In the months following the violence, the BJP-led state government in Gujarat headed by State Minister Narendra Modi was widely accused of being reluctant to bring the perpetrators of the killings of Muslims to justice. Few persons had been arrested and held to account for the deaths. In response to the failures of the Gujarat government, India's Supreme Court declared in October 2003 that it had "no faith left" in the state's handling of the investigations and instructed the Gujarat state government to appoint new prosecutors to examine the religious violence of 2002. In April 2004, in what was described as an indictment of the Gujarat government, the Supreme Court overturned the controversial acquittal of the 21 accused in a particular case and ordered a new trial of those indicted. In August 2004, the Supreme Court ordered the Gujarat government to reopen its investigation of the 2002 violence, criticizing the local police officials for poor investigative practices and follow-up. The Court set up an inquiry committee to reexamine 2,000 cases; as a result, it was announced in February 2006 that the Gujarati police would reopen nearly 1,600 cases and take action against 41 police officials for their alleged role in the Gujarat violence. In addition, Gujarati police announced that they would pursue more than 600 others accused in these reopened cases. In July 2006, a report from a committee attached to the Prime Minister's office chastised the Gujarat government for failing to improve the situation for Muslims in that state, noting that a "state of fear and insecurity" still existed for many Muslims there. The report also expressed concern about the divisions between Hindus and Muslims that had developed in many Gujarati towns since the 2002 events.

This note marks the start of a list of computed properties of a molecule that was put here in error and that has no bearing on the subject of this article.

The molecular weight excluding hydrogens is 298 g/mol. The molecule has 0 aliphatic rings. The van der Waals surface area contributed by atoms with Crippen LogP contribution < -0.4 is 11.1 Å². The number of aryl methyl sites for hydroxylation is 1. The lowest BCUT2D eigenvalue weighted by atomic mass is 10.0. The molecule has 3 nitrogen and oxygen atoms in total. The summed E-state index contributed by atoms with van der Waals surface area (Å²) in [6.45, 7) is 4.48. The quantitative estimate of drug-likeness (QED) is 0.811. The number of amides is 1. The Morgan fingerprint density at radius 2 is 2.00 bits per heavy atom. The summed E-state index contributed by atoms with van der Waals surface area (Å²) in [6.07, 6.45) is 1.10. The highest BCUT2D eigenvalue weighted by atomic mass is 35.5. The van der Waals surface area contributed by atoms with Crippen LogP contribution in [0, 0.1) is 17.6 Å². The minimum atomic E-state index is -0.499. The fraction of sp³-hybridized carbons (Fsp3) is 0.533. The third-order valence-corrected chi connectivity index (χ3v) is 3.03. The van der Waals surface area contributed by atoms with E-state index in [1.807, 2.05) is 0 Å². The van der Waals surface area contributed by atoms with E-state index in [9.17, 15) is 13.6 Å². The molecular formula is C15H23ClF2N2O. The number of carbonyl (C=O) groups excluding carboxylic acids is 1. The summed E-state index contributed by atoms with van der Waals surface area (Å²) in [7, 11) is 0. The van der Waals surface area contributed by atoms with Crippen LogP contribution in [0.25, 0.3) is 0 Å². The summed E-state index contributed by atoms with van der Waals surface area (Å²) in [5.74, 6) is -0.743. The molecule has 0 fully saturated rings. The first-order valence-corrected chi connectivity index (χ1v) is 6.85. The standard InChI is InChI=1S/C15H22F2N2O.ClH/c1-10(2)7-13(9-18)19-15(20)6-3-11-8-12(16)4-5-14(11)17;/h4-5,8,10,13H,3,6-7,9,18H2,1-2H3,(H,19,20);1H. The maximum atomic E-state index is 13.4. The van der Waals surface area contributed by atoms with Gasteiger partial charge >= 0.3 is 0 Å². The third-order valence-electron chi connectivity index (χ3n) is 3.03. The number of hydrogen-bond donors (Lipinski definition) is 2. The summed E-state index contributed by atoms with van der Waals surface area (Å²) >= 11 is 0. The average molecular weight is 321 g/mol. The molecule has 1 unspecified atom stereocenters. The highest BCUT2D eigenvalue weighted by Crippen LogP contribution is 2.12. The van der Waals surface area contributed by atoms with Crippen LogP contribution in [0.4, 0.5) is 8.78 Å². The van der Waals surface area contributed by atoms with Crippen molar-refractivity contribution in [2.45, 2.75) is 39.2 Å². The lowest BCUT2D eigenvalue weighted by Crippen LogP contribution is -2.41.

In addition to the steps taken by the Supreme Court, the current Congress-led government continued its efforts to redress a number of aspects of the Hindu nationalist agenda of the previous government. In June 2004, a government-appointed committee of historians was tasked with removing the "distortions and communally biased portions" of school textbooks that had been introduced by the BJP. Those texts were replaced in 2005 with revised editions. Because several states continued to use objectionable texts, including social science books published in Gujarat in June 2005 that contained language minimizing Hitler's role in the Holocaust (Hitler is a respected figure among some extreme Hindu nationalists) and belittling religious minorities, the federal government decided to take further action by forming a National Textbook Council to ensure that such books would no longer be used.